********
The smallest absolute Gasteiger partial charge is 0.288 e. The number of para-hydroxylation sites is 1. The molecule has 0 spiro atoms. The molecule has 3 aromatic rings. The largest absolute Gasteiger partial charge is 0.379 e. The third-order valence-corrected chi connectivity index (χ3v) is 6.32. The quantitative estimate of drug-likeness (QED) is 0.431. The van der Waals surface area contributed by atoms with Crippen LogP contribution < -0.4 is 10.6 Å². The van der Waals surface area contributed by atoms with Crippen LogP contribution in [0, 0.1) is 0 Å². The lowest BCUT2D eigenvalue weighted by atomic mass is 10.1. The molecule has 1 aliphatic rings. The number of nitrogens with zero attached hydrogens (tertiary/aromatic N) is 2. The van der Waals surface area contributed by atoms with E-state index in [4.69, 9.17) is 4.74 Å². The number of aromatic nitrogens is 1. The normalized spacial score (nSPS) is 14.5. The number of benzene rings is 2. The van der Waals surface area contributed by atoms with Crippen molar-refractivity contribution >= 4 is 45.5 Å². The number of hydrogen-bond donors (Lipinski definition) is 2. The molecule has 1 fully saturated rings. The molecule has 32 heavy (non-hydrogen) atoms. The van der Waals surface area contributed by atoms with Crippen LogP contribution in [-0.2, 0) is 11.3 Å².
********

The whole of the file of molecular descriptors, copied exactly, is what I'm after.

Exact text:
The smallest absolute Gasteiger partial charge is 0.288 e. The number of para-hydroxylation sites is 1. The molecule has 0 spiro atoms. The molecule has 3 aromatic rings. The largest absolute Gasteiger partial charge is 0.379 e. The third-order valence-corrected chi connectivity index (χ3v) is 6.32. The quantitative estimate of drug-likeness (QED) is 0.431. The van der Waals surface area contributed by atoms with Crippen LogP contribution < -0.4 is 10.6 Å². The van der Waals surface area contributed by atoms with Crippen LogP contribution in [0, 0.1) is 0 Å². The lowest BCUT2D eigenvalue weighted by atomic mass is 10.1. The molecule has 1 aliphatic rings. The number of nitrogens with zero attached hydrogens (tertiary/aromatic N) is 2. The van der Waals surface area contributed by atoms with E-state index in [4.69, 9.17) is 4.74 Å². The number of aromatic nitrogens is 1. The normalized spacial score (nSPS) is 14.5. The number of benzene rings is 2. The van der Waals surface area contributed by atoms with Crippen molar-refractivity contribution >= 4 is 45.5 Å². The number of hydrogen-bond donors (Lipinski definition) is 2. The molecule has 1 fully saturated rings. The molecule has 32 heavy (non-hydrogen) atoms. The van der Waals surface area contributed by atoms with Crippen LogP contribution in [-0.2, 0) is 11.3 Å².